Hate speech laws are spreading in Europe as EU governments and international organisations try to find measures to defuse conflicts. At first sight, these laws seem to foster a civilised discourse, but free speech advocates, journalists and lawyers warn of excessive limitations of this most basic human right.
Germany has recently passed a hate speech law that fines companies up to €50 million if they don’t remove “hateful” content in good time. It remains unclear, however, what exactly qualifies as “hateful” and who defines it. Politicians, the clergy and everyday citizens have been prosecuted for “hate speech”. Last year, Dutch MP Geert Wilders was convicted for inciting discrimination against Dutch Moroccans. He called the prosecution a lawsuit against freedom of speech.
The European Court of Human Rights upholds strong protections for speech, even if it “shocks, offends or disturbs”. Is Europe moving away from that position and towards laws that stifle rather than encourage debate and expression? If freedom of expression means that only the politically correct is protected, it is not a freedom worth having. On the other hand, how far can and should freedom of expression go?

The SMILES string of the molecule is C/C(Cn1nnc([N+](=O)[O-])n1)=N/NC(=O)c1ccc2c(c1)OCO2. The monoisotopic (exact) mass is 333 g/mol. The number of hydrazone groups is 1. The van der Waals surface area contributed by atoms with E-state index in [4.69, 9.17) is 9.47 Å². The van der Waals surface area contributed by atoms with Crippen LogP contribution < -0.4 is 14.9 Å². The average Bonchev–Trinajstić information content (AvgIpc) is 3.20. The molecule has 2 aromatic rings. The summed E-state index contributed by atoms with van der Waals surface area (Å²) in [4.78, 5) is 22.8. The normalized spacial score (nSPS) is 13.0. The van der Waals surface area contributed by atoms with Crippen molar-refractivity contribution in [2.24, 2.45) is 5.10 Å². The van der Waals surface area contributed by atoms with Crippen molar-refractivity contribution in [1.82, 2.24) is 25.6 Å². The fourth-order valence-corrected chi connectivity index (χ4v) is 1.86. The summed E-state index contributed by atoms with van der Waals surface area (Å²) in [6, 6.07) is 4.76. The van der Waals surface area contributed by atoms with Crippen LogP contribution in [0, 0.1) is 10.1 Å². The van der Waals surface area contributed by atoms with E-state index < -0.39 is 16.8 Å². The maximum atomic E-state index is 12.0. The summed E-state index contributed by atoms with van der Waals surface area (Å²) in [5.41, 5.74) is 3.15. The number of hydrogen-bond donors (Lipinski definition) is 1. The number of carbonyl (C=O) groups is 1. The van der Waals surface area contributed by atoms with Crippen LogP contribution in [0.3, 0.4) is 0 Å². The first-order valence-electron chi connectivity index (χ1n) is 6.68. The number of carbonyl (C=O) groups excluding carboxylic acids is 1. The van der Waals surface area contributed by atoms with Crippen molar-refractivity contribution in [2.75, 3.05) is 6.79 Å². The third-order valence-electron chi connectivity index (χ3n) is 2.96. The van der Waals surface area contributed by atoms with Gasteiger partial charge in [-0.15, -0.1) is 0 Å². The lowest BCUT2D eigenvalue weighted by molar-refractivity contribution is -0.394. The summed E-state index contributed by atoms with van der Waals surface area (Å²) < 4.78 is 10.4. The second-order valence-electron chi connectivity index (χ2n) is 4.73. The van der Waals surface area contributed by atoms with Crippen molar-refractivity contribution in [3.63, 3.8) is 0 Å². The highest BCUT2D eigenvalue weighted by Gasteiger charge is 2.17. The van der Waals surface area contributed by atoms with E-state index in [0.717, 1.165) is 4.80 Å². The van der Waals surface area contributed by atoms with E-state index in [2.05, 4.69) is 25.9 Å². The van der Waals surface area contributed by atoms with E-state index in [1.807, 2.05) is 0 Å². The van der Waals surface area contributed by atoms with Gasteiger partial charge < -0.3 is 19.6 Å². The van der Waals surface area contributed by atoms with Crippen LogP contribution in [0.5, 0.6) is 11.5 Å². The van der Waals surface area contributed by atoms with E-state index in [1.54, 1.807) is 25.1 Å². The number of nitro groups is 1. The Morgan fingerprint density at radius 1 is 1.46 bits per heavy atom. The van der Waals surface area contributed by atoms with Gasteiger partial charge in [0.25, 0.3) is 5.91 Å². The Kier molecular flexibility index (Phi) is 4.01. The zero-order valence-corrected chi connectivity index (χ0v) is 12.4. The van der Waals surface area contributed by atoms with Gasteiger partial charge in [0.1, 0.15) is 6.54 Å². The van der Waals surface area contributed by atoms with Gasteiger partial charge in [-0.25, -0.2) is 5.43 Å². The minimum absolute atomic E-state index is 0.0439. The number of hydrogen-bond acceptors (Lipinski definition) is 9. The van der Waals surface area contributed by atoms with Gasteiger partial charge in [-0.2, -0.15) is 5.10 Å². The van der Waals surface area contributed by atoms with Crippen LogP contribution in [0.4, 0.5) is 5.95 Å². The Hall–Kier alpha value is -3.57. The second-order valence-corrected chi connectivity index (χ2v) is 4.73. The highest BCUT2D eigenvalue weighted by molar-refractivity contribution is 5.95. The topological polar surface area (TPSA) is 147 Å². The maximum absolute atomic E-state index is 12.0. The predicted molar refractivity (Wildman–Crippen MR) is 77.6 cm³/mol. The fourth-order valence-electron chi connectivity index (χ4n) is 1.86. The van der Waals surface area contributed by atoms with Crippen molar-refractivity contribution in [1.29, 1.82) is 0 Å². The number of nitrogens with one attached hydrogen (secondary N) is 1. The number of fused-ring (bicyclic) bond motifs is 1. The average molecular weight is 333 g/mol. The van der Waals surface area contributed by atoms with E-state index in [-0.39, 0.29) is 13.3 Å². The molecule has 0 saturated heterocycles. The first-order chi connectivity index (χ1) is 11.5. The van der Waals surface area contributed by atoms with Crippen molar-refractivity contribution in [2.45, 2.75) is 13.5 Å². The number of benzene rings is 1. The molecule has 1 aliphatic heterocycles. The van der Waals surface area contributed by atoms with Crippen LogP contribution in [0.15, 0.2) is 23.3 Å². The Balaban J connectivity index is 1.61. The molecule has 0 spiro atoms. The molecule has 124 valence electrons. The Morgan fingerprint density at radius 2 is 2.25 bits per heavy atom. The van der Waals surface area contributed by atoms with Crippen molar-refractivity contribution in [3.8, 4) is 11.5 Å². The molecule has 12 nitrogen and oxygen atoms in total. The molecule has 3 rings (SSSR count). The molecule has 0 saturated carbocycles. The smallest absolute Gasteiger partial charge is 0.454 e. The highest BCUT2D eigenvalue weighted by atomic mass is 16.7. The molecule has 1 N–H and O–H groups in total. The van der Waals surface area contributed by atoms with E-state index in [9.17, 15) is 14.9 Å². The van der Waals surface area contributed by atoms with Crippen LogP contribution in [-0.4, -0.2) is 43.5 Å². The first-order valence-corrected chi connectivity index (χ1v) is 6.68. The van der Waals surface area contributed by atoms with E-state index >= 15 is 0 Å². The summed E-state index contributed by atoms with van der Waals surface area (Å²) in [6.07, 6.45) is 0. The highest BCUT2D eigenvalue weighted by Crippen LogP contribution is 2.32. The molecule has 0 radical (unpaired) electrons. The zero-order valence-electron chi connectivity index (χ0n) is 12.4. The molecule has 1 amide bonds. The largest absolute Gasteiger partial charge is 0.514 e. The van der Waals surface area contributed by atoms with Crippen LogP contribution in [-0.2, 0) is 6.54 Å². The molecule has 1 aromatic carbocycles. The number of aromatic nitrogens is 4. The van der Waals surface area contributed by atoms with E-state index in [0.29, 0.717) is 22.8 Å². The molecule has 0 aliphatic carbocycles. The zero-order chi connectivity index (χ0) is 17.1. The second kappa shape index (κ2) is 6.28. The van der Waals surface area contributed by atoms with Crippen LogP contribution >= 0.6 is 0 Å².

EURACTIV organised this Forum to discuss the current challenges on freedom of expression. Questions included:
– How is freedom of expression being endangered today?
– What is the nature and intention of hate speech laws?
– How to deal with hatred in the media while defending freedom of expression?
– How far should freedom of expression go? What are the limits of acceptable speech?
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